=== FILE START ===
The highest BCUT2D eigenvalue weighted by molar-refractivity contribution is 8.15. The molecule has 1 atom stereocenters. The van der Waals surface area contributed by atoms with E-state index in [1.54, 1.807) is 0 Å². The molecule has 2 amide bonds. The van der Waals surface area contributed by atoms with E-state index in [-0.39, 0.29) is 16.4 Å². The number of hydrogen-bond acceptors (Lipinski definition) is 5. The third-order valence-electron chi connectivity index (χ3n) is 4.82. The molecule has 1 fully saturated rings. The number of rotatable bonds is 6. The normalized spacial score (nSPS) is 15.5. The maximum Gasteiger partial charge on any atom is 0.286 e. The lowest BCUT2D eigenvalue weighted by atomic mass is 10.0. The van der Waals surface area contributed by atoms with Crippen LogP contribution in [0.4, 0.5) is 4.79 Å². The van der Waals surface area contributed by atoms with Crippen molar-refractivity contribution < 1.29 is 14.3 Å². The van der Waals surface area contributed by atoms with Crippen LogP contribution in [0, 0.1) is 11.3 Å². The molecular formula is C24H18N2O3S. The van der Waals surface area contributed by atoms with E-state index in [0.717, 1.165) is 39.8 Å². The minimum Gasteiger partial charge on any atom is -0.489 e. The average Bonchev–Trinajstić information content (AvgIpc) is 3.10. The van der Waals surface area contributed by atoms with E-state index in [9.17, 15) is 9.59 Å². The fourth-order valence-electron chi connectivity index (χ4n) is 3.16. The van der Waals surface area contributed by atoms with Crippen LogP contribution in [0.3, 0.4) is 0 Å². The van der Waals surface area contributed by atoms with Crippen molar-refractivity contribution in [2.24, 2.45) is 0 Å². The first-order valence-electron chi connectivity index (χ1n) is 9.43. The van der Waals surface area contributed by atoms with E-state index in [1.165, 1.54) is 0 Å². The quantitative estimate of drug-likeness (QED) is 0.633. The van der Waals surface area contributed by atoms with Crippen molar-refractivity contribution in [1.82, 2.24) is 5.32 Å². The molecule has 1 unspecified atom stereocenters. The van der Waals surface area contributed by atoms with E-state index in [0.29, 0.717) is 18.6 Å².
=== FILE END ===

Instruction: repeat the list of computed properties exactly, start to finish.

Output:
The highest BCUT2D eigenvalue weighted by molar-refractivity contribution is 8.15. The molecule has 1 atom stereocenters. The van der Waals surface area contributed by atoms with E-state index in [1.54, 1.807) is 0 Å². The molecule has 2 amide bonds. The van der Waals surface area contributed by atoms with E-state index in [-0.39, 0.29) is 16.4 Å². The number of hydrogen-bond acceptors (Lipinski definition) is 5. The third-order valence-electron chi connectivity index (χ3n) is 4.82. The molecule has 1 fully saturated rings. The number of rotatable bonds is 6. The normalized spacial score (nSPS) is 15.5. The maximum Gasteiger partial charge on any atom is 0.286 e. The lowest BCUT2D eigenvalue weighted by atomic mass is 10.0. The van der Waals surface area contributed by atoms with Crippen LogP contribution in [0.4, 0.5) is 4.79 Å². The van der Waals surface area contributed by atoms with Crippen molar-refractivity contribution < 1.29 is 14.3 Å². The van der Waals surface area contributed by atoms with Crippen LogP contribution in [0, 0.1) is 11.3 Å². The molecular formula is C24H18N2O3S. The van der Waals surface area contributed by atoms with E-state index in [0.717, 1.165) is 39.8 Å². The minimum Gasteiger partial charge on any atom is -0.489 e. The average Bonchev–Trinajstić information content (AvgIpc) is 3.10. The van der Waals surface area contributed by atoms with E-state index in [9.17, 15) is 9.59 Å². The fourth-order valence-electron chi connectivity index (χ4n) is 3.16. The van der Waals surface area contributed by atoms with Crippen LogP contribution in [0.3, 0.4) is 0 Å². The van der Waals surface area contributed by atoms with Crippen molar-refractivity contribution in [2.24, 2.45) is 0 Å². The first-order valence-electron chi connectivity index (χ1n) is 9.43. The van der Waals surface area contributed by atoms with E-state index in [1.165, 1.54) is 0 Å². The quantitative estimate of drug-likeness (QED) is 0.633. The van der Waals surface area contributed by atoms with Crippen molar-refractivity contribution in [1.82, 2.24) is 5.32 Å². The molecule has 1 unspecified atom stereocenters. The van der Waals surface area contributed by atoms with E-state index in [0.29, 0.717) is 18.6 Å².